Stephen Covey’s ‘Habits’ still useful after all these years

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Published on June 14, 2016 with No Comments

“It is one thing to make a mistake, and quite another thing not to admit it. People will forgive mistakes, because mistakes are usually of the mind, mistakes of judgment. But people will not easily forgive the mistakes of the heart, the ill intention, the bad motives, the prideful justifying cover-up of the first mistake.” These words from the now deceased, Stephen Covey in “The 7 Habits of Highly Effective People,” are borne out almost daily in news stories about government, finance or notable people. Of course Covey wrote other books, but this is the one, with the catchy name that just about everyone remembers. It sold 20 million copies in 38 languages perhaps because its lessons are timeless.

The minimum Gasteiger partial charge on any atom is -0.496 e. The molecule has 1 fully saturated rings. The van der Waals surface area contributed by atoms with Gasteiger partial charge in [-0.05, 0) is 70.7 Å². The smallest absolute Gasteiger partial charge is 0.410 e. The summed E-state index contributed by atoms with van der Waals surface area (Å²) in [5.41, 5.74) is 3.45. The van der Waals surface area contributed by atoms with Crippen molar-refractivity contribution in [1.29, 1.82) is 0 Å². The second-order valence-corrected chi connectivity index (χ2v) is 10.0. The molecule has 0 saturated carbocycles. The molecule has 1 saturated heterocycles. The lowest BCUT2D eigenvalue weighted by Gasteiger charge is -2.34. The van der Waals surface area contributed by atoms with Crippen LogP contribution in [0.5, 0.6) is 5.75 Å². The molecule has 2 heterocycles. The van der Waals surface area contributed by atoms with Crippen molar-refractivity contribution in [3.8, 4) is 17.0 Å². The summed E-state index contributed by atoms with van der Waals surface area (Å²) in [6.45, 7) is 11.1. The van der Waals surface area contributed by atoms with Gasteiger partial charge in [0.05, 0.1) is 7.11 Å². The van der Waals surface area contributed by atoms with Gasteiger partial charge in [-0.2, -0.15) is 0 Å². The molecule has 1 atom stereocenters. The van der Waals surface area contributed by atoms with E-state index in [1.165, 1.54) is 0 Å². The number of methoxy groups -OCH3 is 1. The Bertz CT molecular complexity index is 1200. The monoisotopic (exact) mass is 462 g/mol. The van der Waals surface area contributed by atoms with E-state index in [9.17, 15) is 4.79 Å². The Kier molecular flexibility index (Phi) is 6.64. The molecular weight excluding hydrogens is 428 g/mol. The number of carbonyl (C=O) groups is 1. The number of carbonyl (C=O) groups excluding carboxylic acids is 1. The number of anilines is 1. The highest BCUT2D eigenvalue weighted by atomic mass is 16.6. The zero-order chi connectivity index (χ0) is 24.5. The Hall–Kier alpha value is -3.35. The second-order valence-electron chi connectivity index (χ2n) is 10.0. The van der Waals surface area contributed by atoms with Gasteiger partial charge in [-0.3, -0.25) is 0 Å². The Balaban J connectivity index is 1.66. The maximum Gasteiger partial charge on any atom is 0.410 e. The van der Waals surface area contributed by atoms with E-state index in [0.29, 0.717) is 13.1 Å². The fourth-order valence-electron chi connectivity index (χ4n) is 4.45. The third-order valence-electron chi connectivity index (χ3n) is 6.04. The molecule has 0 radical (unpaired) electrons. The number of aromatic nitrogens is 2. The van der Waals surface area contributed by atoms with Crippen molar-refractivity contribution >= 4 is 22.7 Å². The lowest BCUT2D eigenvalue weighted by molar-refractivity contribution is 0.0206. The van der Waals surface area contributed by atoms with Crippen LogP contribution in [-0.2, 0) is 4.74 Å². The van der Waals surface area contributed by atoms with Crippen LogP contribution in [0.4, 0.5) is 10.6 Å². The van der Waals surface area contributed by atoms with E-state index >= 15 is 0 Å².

In short, the 7 Habits as Covey saw them, are: Be proactive, begin with the end in mind, put first things first, think win-win, seek first to understand, then to be understood, synergize, and sharpen the saw. Most of those are self-explanatory but “sharpen the saw” has nothing to do with getting ready to do any kind of battle. It’s about relaxation. Covey believed that taking time to relax and rejuvenate yourself is an important part of staying sharp in the professional arena. Synergizing is a reference to working in groups or teams to accomplish more than what could be done as an individual. Covey noted that, “Most people do not listen with the intent to understand; they listen with the intent to reply.” But understanding others continues to be critical to building relationships whether with customers or colleagues. Of course there was an eighth habit. It was in his book, “From Effectiveness to Greatness.” This was all about finding your unique mixture of talent, passion and conscience and helping others to do likewise.

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